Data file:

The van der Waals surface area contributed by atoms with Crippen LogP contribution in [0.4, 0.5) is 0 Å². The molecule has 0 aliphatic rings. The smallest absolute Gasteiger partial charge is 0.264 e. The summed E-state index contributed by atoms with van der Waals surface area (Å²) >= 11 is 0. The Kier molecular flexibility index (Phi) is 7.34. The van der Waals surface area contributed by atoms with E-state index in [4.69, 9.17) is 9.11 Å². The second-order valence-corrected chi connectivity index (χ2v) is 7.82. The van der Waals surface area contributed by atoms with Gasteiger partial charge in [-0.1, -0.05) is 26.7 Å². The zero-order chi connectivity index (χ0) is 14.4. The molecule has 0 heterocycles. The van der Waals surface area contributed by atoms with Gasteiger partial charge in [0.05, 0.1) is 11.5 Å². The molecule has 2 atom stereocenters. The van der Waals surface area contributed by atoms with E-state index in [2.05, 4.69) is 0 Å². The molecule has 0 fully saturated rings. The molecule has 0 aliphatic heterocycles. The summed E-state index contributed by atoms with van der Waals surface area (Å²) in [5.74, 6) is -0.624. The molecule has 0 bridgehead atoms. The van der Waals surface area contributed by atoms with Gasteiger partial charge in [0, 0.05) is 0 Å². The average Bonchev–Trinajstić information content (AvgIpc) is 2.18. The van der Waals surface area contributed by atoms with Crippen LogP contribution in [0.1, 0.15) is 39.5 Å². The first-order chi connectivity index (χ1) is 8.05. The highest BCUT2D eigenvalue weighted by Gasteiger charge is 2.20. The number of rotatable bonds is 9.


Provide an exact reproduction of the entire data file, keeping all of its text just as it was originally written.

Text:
The van der Waals surface area contributed by atoms with Crippen LogP contribution in [0.4, 0.5) is 0 Å². The molecule has 0 aliphatic rings. The smallest absolute Gasteiger partial charge is 0.264 e. The summed E-state index contributed by atoms with van der Waals surface area (Å²) >= 11 is 0. The Kier molecular flexibility index (Phi) is 7.34. The van der Waals surface area contributed by atoms with E-state index in [4.69, 9.17) is 9.11 Å². The second-order valence-corrected chi connectivity index (χ2v) is 7.82. The van der Waals surface area contributed by atoms with Gasteiger partial charge in [-0.1, -0.05) is 26.7 Å². The zero-order chi connectivity index (χ0) is 14.4. The molecule has 0 heterocycles. The van der Waals surface area contributed by atoms with Gasteiger partial charge in [0.05, 0.1) is 11.5 Å². The molecule has 2 atom stereocenters. The van der Waals surface area contributed by atoms with E-state index in [2.05, 4.69) is 0 Å². The molecule has 0 fully saturated rings. The molecule has 0 aliphatic heterocycles. The summed E-state index contributed by atoms with van der Waals surface area (Å²) in [5.74, 6) is -0.624. The molecule has 0 bridgehead atoms. The van der Waals surface area contributed by atoms with Gasteiger partial charge in [0, 0.05) is 0 Å². The average Bonchev–Trinajstić information content (AvgIpc) is 2.18. The van der Waals surface area contributed by atoms with Crippen LogP contribution in [0.1, 0.15) is 39.5 Å². The first-order chi connectivity index (χ1) is 8.05. The highest BCUT2D eigenvalue weighted by Gasteiger charge is 2.20. The number of rotatable bonds is 9.